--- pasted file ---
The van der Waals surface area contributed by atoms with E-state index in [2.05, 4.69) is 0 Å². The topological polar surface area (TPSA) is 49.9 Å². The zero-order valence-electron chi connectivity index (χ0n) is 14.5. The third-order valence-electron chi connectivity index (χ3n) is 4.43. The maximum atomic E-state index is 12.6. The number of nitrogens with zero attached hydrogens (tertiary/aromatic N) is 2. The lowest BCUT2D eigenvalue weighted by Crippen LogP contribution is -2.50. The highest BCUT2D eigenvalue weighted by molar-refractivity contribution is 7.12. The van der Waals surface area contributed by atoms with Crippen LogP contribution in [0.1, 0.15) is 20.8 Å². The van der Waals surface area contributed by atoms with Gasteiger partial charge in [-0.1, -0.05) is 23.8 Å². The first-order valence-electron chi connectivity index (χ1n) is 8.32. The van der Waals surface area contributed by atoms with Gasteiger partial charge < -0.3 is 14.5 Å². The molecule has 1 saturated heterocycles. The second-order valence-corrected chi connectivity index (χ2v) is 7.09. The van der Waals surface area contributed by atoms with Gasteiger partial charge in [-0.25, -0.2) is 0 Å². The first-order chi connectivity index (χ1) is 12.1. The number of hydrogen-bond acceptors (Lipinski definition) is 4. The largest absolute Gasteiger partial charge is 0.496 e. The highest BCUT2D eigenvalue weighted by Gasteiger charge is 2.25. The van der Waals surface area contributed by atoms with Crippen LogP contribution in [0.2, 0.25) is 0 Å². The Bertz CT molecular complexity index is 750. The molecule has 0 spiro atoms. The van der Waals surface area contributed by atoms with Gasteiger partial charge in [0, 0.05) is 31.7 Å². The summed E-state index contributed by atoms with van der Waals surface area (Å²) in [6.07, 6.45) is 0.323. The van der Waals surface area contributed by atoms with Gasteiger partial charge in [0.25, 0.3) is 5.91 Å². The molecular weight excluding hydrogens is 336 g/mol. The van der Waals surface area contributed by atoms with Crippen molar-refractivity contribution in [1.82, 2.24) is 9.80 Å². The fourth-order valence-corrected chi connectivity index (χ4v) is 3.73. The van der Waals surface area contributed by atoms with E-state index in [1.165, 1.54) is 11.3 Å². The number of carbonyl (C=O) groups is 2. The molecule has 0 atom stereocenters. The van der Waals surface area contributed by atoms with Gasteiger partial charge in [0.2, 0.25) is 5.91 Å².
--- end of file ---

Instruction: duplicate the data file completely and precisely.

The van der Waals surface area contributed by atoms with E-state index in [2.05, 4.69) is 0 Å². The topological polar surface area (TPSA) is 49.9 Å². The zero-order valence-electron chi connectivity index (χ0n) is 14.5. The third-order valence-electron chi connectivity index (χ3n) is 4.43. The maximum atomic E-state index is 12.6. The number of nitrogens with zero attached hydrogens (tertiary/aromatic N) is 2. The lowest BCUT2D eigenvalue weighted by Crippen LogP contribution is -2.50. The highest BCUT2D eigenvalue weighted by molar-refractivity contribution is 7.12. The van der Waals surface area contributed by atoms with Crippen LogP contribution in [0.1, 0.15) is 20.8 Å². The van der Waals surface area contributed by atoms with Gasteiger partial charge in [-0.1, -0.05) is 23.8 Å². The first-order valence-electron chi connectivity index (χ1n) is 8.32. The van der Waals surface area contributed by atoms with Gasteiger partial charge < -0.3 is 14.5 Å². The molecule has 1 saturated heterocycles. The second-order valence-corrected chi connectivity index (χ2v) is 7.09. The van der Waals surface area contributed by atoms with Gasteiger partial charge in [-0.25, -0.2) is 0 Å². The first-order chi connectivity index (χ1) is 12.1. The number of hydrogen-bond acceptors (Lipinski definition) is 4. The largest absolute Gasteiger partial charge is 0.496 e. The highest BCUT2D eigenvalue weighted by Gasteiger charge is 2.25. The van der Waals surface area contributed by atoms with Crippen LogP contribution in [0.2, 0.25) is 0 Å². The Bertz CT molecular complexity index is 750. The molecule has 0 spiro atoms. The van der Waals surface area contributed by atoms with Gasteiger partial charge in [0, 0.05) is 31.7 Å². The summed E-state index contributed by atoms with van der Waals surface area (Å²) in [6.07, 6.45) is 0.323. The van der Waals surface area contributed by atoms with Gasteiger partial charge in [0.25, 0.3) is 5.91 Å². The molecular weight excluding hydrogens is 336 g/mol. The van der Waals surface area contributed by atoms with Crippen molar-refractivity contribution in [1.82, 2.24) is 9.80 Å². The fourth-order valence-corrected chi connectivity index (χ4v) is 3.73. The van der Waals surface area contributed by atoms with E-state index in [1.165, 1.54) is 11.3 Å². The number of carbonyl (C=O) groups is 2. The molecule has 0 atom stereocenters. The van der Waals surface area contributed by atoms with Gasteiger partial charge in [0.2, 0.25) is 5.91 Å².